Interactive space at Cross Maidan aims to transport you to France this winter
Since JRD Tata's mother was French, a part of the visionary Indian industrialist's childhood was spent in Paris. Now, it so happened that the family's neighbour in their holiday home was a celebrity aviator who the young Tata looked at with awe
Since JRD Tata's mother was French, a part of the visionary Indian industrialist's childhood was spent in Paris. Now, it so happened that the family's neighbour in their holiday home was a celebrity aviator who the young Tata looked at with awe. That man noticed the child's enthusiasm for planes, and so one day, he gifted the 14-year-old a treat and told his pilot to take Tata out for a spin. One can only imagine the wide-eyed wonder with which the boy must have viewed the world from above (remember, this was only 1918). But presumably, it had a lasting impression since Tata later became the first Indian to be issued a pilot's licence, before he founded Tata Airlines, which was re-christened as Air India and despite its challenges, remains the country's national carrier.
Amritha Ballal, the founding partner of Space Matters, tells us this story sitting on a bench at Cross Maidan. In front of us, labourers work at breakneck speed under the overhead sun. They are completing a structure called Bonjour India Experience (BIE), which Ballal's firm has designed for Bonjour India, a platform for Indo-French collaboration. The idea behind BIE is to bring out those exchanges between the two countries that lie buried in their parallel histories. And the interactive space at the Churchgate garden will thus employ LED displays, installations and virtual reality shows to showcase the relevant associations, like that of Tata's.
Bonjour India Experience being assembled in Mumbai on Wednesday; (top) a photo of a VR show from the Delhi leg of the exhibition. Pics/shadab khan and hemant chawla
Ballal gives us an idea of what to expect when she says, "In the first of the three pavilions, we have recreated a slightly surrealistic streetscape of Paris. So, the literature section comprises a bookstore, where we've put publications that may be in English and Bengali but were written originally in French, such as Asterix and The Three Musketeers." She continues, "Then there is this thing called a 'flip book' where you have an actual graphic novel placed in front of you, but when you flip it, there is stuff about the novel projected on a screen, with the [projected] animation changing at every turn."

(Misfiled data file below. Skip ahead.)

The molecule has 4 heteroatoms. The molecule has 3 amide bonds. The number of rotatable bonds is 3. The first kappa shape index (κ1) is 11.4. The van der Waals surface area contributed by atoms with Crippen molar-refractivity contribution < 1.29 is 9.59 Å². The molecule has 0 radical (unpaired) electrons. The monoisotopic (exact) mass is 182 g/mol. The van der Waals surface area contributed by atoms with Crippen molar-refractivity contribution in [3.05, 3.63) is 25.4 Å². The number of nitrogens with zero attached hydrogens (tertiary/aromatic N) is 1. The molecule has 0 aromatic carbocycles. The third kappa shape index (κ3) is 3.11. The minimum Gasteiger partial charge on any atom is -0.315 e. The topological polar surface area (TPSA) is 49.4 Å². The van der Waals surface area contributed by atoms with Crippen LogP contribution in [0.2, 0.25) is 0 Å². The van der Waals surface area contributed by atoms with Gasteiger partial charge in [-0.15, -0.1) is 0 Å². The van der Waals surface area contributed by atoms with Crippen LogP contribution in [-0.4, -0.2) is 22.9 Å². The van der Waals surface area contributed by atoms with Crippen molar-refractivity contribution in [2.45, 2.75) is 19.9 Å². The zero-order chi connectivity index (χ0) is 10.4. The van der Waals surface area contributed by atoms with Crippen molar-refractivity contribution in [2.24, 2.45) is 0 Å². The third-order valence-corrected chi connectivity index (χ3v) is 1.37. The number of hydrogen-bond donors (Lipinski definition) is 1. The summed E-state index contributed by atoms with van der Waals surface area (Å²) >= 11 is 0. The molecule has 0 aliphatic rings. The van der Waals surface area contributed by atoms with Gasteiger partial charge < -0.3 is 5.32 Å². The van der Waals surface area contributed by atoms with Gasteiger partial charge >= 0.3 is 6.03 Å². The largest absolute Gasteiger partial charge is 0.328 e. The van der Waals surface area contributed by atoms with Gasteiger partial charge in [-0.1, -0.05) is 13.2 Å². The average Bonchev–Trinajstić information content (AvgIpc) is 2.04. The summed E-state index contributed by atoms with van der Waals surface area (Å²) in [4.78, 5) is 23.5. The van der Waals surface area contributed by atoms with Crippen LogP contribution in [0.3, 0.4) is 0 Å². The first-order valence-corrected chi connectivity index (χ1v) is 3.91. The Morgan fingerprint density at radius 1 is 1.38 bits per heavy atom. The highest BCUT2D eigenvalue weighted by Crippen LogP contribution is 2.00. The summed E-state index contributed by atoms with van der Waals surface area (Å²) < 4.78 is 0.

Pierre Laburthe and Amritha Ballan
She proceeds to give us a tour of the unfinished space, where Pierre Laburthe from the French Embassy joins us. But it stretches our imagination to picture what the completed interiors will look like once the labourers are done with their work. Laburthe makes it easier when he explains what each of the three pavilions is meant for. He says, "The first one is meant to showcase our shared culture and philosophies. The second is about innovation, for example about aerospace and how a French firm helped with the Kochi Metro. And the last one is about how we can work and study together, how, you know, we can learn French here and Hindi in France."
Ballal helps further when she shows us photographs on her phone from the Delhi leg of BIE, which is where the travelling exhibition was last assembled. The images give the impression of a full-blown immersive experience that promises to take the Mumbai audience on a French sojourn. Ballal also says that the curtains will be raised today for a select audience, with a screening of 10 films and Karan Johar as the chief guest. But truth be told, we'll have to wait till the space is opened to the public tomorrow before we can truly see the bigger picture, though it does look promising indeed if our visit acts like a trailer.
On : December 15 to 26, 10.30 am to 8.30 pm
At : Cross Maidan, Churchgate.
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